In the Soup | Chicago Reader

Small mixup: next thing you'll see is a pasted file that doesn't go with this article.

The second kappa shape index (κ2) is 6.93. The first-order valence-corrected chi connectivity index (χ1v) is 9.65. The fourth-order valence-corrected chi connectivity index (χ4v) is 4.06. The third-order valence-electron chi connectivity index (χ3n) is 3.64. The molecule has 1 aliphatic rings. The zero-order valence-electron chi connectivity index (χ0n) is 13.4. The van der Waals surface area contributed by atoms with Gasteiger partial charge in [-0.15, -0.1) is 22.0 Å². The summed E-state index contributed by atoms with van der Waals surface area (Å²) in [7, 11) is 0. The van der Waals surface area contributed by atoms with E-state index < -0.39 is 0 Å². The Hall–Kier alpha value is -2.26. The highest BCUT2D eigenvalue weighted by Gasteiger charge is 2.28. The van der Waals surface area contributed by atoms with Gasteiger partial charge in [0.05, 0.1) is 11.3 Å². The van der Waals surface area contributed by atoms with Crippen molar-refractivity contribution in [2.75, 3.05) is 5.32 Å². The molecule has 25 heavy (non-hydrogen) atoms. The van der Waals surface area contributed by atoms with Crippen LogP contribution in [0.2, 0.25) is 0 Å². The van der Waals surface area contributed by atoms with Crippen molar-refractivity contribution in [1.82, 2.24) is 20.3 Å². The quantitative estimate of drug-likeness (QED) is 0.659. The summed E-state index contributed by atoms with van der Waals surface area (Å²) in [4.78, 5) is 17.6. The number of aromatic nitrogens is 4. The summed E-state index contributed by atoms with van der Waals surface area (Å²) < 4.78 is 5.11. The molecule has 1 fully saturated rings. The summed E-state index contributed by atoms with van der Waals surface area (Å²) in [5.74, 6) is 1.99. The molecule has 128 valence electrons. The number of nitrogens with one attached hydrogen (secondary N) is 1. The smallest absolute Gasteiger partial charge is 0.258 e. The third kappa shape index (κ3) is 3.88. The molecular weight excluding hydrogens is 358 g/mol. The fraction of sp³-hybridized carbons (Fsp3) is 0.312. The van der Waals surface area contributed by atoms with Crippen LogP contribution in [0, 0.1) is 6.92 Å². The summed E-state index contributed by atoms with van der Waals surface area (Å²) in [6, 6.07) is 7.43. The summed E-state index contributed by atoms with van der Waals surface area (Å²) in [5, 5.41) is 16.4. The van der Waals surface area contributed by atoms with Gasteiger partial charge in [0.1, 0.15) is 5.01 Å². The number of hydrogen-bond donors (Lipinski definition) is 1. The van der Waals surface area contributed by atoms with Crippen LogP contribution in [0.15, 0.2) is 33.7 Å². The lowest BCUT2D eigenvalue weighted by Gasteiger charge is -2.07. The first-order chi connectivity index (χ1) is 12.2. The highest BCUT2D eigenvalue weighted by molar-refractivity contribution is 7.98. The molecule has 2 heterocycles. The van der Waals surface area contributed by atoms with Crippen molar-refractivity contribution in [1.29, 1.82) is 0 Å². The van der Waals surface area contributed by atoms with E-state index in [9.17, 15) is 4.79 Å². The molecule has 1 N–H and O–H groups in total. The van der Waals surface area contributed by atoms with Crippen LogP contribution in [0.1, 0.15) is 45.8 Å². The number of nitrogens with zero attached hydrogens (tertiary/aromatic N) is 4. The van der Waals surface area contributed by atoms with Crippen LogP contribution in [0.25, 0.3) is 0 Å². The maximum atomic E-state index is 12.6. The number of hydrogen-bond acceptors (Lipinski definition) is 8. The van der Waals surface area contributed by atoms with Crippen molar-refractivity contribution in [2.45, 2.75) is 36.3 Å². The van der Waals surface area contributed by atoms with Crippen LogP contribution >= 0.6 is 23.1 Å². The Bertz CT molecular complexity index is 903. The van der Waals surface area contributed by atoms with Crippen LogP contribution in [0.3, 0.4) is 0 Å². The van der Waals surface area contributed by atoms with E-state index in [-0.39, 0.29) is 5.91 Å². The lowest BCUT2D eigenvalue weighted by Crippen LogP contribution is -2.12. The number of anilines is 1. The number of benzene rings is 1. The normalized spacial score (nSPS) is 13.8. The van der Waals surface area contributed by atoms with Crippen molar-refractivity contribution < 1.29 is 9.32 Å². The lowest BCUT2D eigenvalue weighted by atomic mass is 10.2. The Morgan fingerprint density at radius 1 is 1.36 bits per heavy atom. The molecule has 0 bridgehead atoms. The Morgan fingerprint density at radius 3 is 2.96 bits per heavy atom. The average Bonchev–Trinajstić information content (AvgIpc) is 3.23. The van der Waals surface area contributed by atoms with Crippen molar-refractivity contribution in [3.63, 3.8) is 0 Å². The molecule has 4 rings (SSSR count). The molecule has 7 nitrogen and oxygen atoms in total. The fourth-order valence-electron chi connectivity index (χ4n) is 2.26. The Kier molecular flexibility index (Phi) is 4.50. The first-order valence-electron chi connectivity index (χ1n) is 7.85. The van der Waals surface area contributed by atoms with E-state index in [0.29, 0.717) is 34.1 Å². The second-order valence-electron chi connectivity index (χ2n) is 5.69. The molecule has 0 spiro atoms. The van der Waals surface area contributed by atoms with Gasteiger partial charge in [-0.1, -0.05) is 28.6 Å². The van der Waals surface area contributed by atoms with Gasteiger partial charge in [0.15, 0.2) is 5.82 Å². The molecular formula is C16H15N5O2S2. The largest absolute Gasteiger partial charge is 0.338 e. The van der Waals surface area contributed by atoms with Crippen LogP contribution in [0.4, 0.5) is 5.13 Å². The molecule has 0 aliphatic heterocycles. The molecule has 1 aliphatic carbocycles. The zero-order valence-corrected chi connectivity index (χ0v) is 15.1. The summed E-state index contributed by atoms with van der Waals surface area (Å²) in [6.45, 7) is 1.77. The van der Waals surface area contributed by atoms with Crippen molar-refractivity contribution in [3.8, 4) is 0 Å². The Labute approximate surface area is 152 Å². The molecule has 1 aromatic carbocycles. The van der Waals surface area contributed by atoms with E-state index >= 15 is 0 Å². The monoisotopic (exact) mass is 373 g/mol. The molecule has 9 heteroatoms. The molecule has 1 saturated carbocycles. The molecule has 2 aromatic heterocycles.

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The main reason to see Alexandre Rockwell's flaky, independent black-and-white comedy (1992) about an aspiring filmmaker (Steve Buscemi) on New York's Lower East Side—a movie one feels was made every few months during the late 60s—is John Cassavetes veteran Seymour Cassel, playing a petty crook with a heart of gold who suddenly appears to the hero like a fairy godfather (no pun intended, despite his compulsive displays of physical affection) to serve as his producer. The movie seems conceived according to the joint emblems of Jim Jarmusch (who appears in a cameo, along with Carol Kane) and Cassavetes—rather like the first episode in Jarmusch's Night on Earth, which used Gena Rowlands as an emissary from Cassavetes's world. Here Cassel seems to be a variation on the noble/foolish hero played by Ben Gazzara in Cassavetes's The Killing of a Chinese Bookie, but you certainly don't have to know this source to respond to Cassel's enormous funds of charm and charisma. (There's also a wonderful performance by Sully Boyer as one of the crook's incidental victims.) With Jennifer Beals, Pat Moya, and Will Patton. R, 90 min.

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